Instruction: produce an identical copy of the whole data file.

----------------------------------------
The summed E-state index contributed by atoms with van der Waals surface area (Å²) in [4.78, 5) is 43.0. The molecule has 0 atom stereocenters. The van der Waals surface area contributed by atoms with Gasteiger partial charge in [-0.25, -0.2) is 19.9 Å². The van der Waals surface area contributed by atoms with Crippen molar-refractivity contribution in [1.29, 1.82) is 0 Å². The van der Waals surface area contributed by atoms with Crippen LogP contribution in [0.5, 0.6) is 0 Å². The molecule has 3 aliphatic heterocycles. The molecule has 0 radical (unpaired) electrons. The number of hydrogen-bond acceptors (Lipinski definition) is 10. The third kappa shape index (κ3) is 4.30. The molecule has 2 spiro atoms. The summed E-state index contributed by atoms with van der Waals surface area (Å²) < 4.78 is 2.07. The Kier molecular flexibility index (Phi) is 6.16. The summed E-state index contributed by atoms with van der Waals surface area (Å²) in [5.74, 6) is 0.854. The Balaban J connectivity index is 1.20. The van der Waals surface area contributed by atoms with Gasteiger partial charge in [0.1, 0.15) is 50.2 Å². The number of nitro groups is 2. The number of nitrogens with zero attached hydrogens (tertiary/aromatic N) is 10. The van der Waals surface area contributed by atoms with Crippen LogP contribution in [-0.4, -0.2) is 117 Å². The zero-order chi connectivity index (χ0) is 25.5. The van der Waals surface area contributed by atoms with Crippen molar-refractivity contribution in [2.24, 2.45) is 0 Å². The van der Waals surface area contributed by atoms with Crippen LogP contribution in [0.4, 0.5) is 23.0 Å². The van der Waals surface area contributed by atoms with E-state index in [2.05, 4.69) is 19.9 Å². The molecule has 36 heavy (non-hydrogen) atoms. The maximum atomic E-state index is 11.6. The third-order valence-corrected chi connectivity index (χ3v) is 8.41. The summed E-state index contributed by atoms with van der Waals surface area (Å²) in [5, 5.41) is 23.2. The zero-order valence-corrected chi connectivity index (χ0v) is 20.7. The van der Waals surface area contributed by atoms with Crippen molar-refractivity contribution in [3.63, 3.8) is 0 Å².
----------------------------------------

The summed E-state index contributed by atoms with van der Waals surface area (Å²) in [4.78, 5) is 43.0. The molecule has 0 atom stereocenters. The van der Waals surface area contributed by atoms with Gasteiger partial charge in [-0.25, -0.2) is 19.9 Å². The van der Waals surface area contributed by atoms with Crippen molar-refractivity contribution in [1.29, 1.82) is 0 Å². The van der Waals surface area contributed by atoms with Crippen LogP contribution in [0.5, 0.6) is 0 Å². The molecule has 3 aliphatic heterocycles. The molecule has 0 radical (unpaired) electrons. The number of hydrogen-bond acceptors (Lipinski definition) is 10. The third kappa shape index (κ3) is 4.30. The molecule has 2 spiro atoms. The summed E-state index contributed by atoms with van der Waals surface area (Å²) < 4.78 is 2.07. The Kier molecular flexibility index (Phi) is 6.16. The summed E-state index contributed by atoms with van der Waals surface area (Å²) in [5.74, 6) is 0.854. The Balaban J connectivity index is 1.20. The van der Waals surface area contributed by atoms with Gasteiger partial charge in [0.1, 0.15) is 50.2 Å². The number of nitro groups is 2. The number of nitrogens with zero attached hydrogens (tertiary/aromatic N) is 10. The van der Waals surface area contributed by atoms with Crippen LogP contribution in [-0.4, -0.2) is 117 Å². The zero-order chi connectivity index (χ0) is 25.5. The van der Waals surface area contributed by atoms with Crippen molar-refractivity contribution in [2.24, 2.45) is 0 Å². The van der Waals surface area contributed by atoms with Crippen LogP contribution in [0.4, 0.5) is 23.0 Å². The van der Waals surface area contributed by atoms with E-state index in [2.05, 4.69) is 19.9 Å². The molecule has 36 heavy (non-hydrogen) atoms. The maximum atomic E-state index is 11.6. The third-order valence-corrected chi connectivity index (χ3v) is 8.41. The summed E-state index contributed by atoms with van der Waals surface area (Å²) in [5, 5.41) is 23.2. The zero-order valence-corrected chi connectivity index (χ0v) is 20.7. The van der Waals surface area contributed by atoms with Crippen molar-refractivity contribution in [3.63, 3.8) is 0 Å².